# How to Figure Out Lottery Chance in Excel

Are the lottery odds ever to your benefit? If you know the most notable prize, you should use Excel to understand the lottery probability to see if it's worth purchasing a ticket.

While the lottery is never a "good bet" mathematically, periodically it's a lot better than others. In fact, there are times when the lottery odds are on your behalf. With Excel, you can calculate lottery probability and discover exactly what your itrrrs likely that of winning. First, let's look at an example.
Problem: The Super Lotto jackpot is \$8 million immediately. Should you play?
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Strategy: It depends on what many numbers come in the game. You need to determine the variety of possible combinations there come in the game. You can use the COMBIN function to understand the number of combinations by selecting six numbers out of a group of 40.
1) Set up a spreadsheet with the amount of balls inside your lotto game in cell C2.

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2) Identify the number of numbers you have to select correctly in cell D2.
3) Enter the formula =COMBIN(C2,D2) in cell E2, as shown in Fig. 451. (Click image for a larger view.)

If your state lottery game requires you to select six numbers beyond 40, then this odds against you winning are 3.83 million to at least one. For a \$1 bet plus an \$8 million payout, the odds are on your side.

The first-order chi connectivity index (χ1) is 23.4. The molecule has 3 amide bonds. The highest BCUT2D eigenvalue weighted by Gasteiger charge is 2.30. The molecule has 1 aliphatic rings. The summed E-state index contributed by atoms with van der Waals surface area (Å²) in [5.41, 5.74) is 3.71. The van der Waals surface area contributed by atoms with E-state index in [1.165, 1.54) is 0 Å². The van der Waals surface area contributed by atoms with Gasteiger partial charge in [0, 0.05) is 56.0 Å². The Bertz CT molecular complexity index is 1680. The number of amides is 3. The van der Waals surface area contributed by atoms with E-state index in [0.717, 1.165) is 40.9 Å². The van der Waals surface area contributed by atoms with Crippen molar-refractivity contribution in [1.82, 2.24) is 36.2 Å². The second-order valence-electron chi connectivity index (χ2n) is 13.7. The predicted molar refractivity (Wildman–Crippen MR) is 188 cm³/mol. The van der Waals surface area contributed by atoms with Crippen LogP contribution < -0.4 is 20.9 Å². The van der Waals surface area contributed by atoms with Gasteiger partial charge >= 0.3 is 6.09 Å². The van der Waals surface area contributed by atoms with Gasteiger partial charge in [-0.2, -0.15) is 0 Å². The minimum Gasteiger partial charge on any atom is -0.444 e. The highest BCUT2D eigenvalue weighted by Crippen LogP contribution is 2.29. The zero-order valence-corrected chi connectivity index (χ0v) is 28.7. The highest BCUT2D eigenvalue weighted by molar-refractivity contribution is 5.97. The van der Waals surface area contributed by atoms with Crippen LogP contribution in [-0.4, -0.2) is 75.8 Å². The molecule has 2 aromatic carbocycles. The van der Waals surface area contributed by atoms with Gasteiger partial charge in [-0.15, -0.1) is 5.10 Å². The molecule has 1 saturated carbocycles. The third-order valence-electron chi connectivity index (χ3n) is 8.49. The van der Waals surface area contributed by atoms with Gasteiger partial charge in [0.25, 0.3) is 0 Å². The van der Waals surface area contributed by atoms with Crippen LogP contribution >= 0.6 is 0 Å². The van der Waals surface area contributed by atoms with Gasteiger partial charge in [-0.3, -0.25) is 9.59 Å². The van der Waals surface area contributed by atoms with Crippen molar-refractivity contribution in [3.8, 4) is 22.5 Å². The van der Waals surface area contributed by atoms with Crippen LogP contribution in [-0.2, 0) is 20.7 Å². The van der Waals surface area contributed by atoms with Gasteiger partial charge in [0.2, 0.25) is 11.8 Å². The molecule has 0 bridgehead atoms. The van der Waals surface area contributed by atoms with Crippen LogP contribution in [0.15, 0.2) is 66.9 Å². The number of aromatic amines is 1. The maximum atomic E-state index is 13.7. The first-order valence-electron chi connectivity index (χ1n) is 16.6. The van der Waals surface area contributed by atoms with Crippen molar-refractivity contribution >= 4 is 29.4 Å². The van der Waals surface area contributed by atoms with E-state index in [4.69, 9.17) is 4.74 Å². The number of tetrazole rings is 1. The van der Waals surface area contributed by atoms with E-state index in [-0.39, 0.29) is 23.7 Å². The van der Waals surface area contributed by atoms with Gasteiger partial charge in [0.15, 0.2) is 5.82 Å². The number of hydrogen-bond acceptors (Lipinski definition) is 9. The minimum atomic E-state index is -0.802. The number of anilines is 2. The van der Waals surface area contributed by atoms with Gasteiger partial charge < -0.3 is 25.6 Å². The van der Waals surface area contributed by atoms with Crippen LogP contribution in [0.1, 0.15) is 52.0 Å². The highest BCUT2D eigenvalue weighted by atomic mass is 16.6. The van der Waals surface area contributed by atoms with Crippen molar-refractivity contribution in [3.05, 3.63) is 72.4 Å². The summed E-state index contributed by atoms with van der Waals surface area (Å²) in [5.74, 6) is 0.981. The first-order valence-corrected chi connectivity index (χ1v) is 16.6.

For a game title with 44 numbers, the chances are 7 million to one. This payoff is just slightly to your benefit.
For games with 48 or 54 click here numbers, the payout is not worth the long odds of the overall game.
Additional Information: COMBIN figures combinations. Here, the sequence when the balls are drawn in isn't relevant. If you had a sport where you had to fit both the numbers and the order by which they were drawn, you would then want to use the PERMUT function to find the number of permutations of drawing six numbers in sequence from 40.
Summary: Use the COMBIN or PERMUT functions for figuring the quantity of combinations or permutations.
Functions Discussed: =COMBIN(); =PERMUT()

Interested to learn more Excel tricks and strategies? Be sure to flick through the numerous other Excel tutorials and user guides offered at Bright Hub, like the following collections.